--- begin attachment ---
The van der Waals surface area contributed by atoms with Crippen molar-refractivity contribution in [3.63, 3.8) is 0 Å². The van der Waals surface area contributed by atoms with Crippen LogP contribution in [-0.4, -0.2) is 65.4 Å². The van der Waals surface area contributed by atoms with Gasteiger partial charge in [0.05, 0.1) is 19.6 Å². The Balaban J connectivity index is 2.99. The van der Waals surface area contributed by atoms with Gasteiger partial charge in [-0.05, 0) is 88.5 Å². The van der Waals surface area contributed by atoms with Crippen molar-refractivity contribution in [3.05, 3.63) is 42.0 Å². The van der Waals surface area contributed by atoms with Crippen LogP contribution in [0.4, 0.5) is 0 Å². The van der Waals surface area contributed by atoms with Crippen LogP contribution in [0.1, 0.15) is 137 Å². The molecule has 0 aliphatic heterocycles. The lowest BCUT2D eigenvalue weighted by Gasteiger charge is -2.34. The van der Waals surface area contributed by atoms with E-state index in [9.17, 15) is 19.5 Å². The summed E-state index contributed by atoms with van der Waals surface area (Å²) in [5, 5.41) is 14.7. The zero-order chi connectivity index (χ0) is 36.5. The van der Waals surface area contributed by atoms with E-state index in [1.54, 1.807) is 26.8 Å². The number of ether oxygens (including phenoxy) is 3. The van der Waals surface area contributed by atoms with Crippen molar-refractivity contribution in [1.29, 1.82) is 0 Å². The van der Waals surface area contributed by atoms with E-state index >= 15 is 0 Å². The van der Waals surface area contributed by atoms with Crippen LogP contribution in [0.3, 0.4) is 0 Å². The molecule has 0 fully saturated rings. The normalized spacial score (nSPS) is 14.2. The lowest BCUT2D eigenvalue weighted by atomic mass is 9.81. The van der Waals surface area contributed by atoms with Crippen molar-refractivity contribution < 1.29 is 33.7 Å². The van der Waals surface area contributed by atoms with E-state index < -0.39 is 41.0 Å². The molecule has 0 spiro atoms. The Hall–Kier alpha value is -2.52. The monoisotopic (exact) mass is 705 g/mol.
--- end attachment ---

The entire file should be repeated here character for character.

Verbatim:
The van der Waals surface area contributed by atoms with Crippen molar-refractivity contribution in [3.63, 3.8) is 0 Å². The van der Waals surface area contributed by atoms with Crippen LogP contribution in [-0.4, -0.2) is 65.4 Å². The van der Waals surface area contributed by atoms with Gasteiger partial charge in [0.05, 0.1) is 19.6 Å². The Balaban J connectivity index is 2.99. The van der Waals surface area contributed by atoms with Gasteiger partial charge in [-0.05, 0) is 88.5 Å². The van der Waals surface area contributed by atoms with Crippen molar-refractivity contribution in [3.05, 3.63) is 42.0 Å². The van der Waals surface area contributed by atoms with Crippen LogP contribution in [0.4, 0.5) is 0 Å². The van der Waals surface area contributed by atoms with Crippen LogP contribution in [0.1, 0.15) is 137 Å². The molecule has 0 aliphatic heterocycles. The lowest BCUT2D eigenvalue weighted by Gasteiger charge is -2.34. The van der Waals surface area contributed by atoms with E-state index in [9.17, 15) is 19.5 Å². The summed E-state index contributed by atoms with van der Waals surface area (Å²) in [5, 5.41) is 14.7. The zero-order chi connectivity index (χ0) is 36.5. The van der Waals surface area contributed by atoms with E-state index in [1.54, 1.807) is 26.8 Å². The number of ether oxygens (including phenoxy) is 3. The van der Waals surface area contributed by atoms with Crippen molar-refractivity contribution in [1.29, 1.82) is 0 Å². The van der Waals surface area contributed by atoms with E-state index >= 15 is 0 Å². The van der Waals surface area contributed by atoms with Crippen LogP contribution in [0.3, 0.4) is 0 Å². The molecule has 0 fully saturated rings. The normalized spacial score (nSPS) is 14.2. The lowest BCUT2D eigenvalue weighted by atomic mass is 9.81. The van der Waals surface area contributed by atoms with Crippen molar-refractivity contribution < 1.29 is 33.7 Å². The van der Waals surface area contributed by atoms with E-state index < -0.39 is 41.0 Å². The molecule has 0 spiro atoms. The Hall–Kier alpha value is -2.52. The monoisotopic (exact) mass is 705 g/mol.